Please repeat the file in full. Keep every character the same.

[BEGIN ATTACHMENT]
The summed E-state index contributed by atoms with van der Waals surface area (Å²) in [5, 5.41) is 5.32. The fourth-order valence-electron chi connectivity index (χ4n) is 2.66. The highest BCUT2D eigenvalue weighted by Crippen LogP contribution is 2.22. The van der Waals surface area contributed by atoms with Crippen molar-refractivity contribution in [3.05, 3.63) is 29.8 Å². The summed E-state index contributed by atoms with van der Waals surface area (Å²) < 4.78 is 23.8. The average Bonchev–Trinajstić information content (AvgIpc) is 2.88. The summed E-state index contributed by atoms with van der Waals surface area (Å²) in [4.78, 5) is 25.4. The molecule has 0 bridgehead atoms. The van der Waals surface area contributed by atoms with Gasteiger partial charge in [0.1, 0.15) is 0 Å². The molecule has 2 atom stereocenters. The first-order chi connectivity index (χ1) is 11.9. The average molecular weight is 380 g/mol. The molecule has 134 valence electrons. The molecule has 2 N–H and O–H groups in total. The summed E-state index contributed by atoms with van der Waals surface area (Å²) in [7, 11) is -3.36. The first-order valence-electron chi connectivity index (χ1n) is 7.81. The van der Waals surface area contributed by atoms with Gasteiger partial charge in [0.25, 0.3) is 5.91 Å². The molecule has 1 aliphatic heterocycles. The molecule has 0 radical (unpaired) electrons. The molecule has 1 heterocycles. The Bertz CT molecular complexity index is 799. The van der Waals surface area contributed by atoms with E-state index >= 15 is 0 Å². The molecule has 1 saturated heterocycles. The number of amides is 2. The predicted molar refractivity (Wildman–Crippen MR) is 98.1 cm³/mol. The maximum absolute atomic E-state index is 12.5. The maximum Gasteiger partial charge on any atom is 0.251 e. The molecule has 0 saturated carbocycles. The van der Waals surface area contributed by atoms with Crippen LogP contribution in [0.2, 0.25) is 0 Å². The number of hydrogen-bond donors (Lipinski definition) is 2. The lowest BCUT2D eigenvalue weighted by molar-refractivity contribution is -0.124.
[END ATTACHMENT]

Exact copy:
The summed E-state index contributed by atoms with van der Waals surface area (Å²) in [5, 5.41) is 5.32. The fourth-order valence-electron chi connectivity index (χ4n) is 2.66. The highest BCUT2D eigenvalue weighted by Crippen LogP contribution is 2.22. The van der Waals surface area contributed by atoms with Crippen molar-refractivity contribution in [3.05, 3.63) is 29.8 Å². The summed E-state index contributed by atoms with van der Waals surface area (Å²) < 4.78 is 23.8. The average Bonchev–Trinajstić information content (AvgIpc) is 2.88. The summed E-state index contributed by atoms with van der Waals surface area (Å²) in [4.78, 5) is 25.4. The molecule has 0 bridgehead atoms. The van der Waals surface area contributed by atoms with Gasteiger partial charge in [0.1, 0.15) is 0 Å². The molecule has 2 atom stereocenters. The first-order chi connectivity index (χ1) is 11.9. The average molecular weight is 380 g/mol. The molecule has 134 valence electrons. The molecule has 2 N–H and O–H groups in total. The summed E-state index contributed by atoms with van der Waals surface area (Å²) in [7, 11) is -3.36. The first-order valence-electron chi connectivity index (χ1n) is 7.81. The van der Waals surface area contributed by atoms with Gasteiger partial charge in [0.25, 0.3) is 5.91 Å². The molecule has 1 aliphatic heterocycles. The molecule has 0 radical (unpaired) electrons. The molecule has 1 heterocycles. The Bertz CT molecular complexity index is 799. The van der Waals surface area contributed by atoms with E-state index >= 15 is 0 Å². The molecule has 1 saturated heterocycles. The number of amides is 2. The predicted molar refractivity (Wildman–Crippen MR) is 98.1 cm³/mol. The maximum absolute atomic E-state index is 12.5. The maximum Gasteiger partial charge on any atom is 0.251 e. The molecule has 0 saturated carbocycles. The van der Waals surface area contributed by atoms with Crippen LogP contribution in [0.2, 0.25) is 0 Å². The number of hydrogen-bond donors (Lipinski definition) is 2. The lowest BCUT2D eigenvalue weighted by molar-refractivity contribution is -0.124.